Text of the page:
BIM – implications for government
Furneaux, Craig & Kivvits, Robbie (2008) BIM – implications for government. CRC for Construction Innovation, Brisbane.
As ‘The Architect’s Handbook of Professional Practice’ (cited by Riskus (2007) suggests, Building Information Modelling, or BIM, is “the use of virtual building information models to develop building design solutions, design documentation, and to analyse construction processes”. We would suggest such a definition, while useful, should be extended to include the operational phases of built assets (such as maintenance and decommissioning), and also be applied to the whole area of infrastructure. As a set of technologies, BIM holds promise to deliver benefits for the property, construction, and infrastructure management industries – particularly improved efficiencies and effectiveness through enhanced collaboration at all stages of the construction cycle. There are several important qualifiers, barriers, enablers, and some disadvantages with this suite of technologies. This report outlines the costs and benefits enablers and barriers associated with BIM, and makes suggestions about how these issues may be addressed.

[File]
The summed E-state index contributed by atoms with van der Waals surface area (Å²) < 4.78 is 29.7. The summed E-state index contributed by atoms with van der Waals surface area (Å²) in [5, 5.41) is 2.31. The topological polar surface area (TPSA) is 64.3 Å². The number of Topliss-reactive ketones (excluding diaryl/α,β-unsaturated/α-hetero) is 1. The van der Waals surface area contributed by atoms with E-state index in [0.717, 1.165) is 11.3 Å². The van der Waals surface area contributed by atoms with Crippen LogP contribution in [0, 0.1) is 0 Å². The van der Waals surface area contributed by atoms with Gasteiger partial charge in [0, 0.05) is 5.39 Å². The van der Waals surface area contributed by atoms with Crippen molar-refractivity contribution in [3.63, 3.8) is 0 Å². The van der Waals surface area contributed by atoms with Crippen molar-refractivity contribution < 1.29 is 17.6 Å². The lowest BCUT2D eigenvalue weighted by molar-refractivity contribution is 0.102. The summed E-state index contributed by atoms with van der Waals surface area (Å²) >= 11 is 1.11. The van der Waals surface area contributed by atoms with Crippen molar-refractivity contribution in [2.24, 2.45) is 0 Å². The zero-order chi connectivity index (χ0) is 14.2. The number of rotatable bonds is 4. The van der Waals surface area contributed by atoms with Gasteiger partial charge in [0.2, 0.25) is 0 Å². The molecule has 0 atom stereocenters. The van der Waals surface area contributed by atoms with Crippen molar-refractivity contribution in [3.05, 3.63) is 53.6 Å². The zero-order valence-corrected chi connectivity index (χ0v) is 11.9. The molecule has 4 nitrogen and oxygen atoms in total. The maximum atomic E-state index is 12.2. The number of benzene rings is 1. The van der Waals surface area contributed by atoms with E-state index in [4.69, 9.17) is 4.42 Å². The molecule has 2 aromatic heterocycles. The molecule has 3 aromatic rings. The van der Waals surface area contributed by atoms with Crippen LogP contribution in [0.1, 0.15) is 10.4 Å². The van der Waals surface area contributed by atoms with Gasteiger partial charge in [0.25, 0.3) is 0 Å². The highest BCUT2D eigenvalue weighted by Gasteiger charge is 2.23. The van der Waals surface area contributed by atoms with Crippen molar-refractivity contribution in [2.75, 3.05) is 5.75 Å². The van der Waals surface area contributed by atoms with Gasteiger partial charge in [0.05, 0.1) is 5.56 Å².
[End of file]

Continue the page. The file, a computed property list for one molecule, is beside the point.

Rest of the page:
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|Additional Information:||Edited by Kerry Brown.|
|Keywords:||CRC for Construction Innovation, Program A : Business and Industry Development, Project 2004-032-A : Construction Industry Business Environment (CIBE)|
|Divisions:||Current > QUT Faculties and Divisions > QUT Business School
Current > Schools > School of Management
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|Deposited On:||25 Aug 2009 02:17|
|Last Modified:||14 Aug 2014 05:43|
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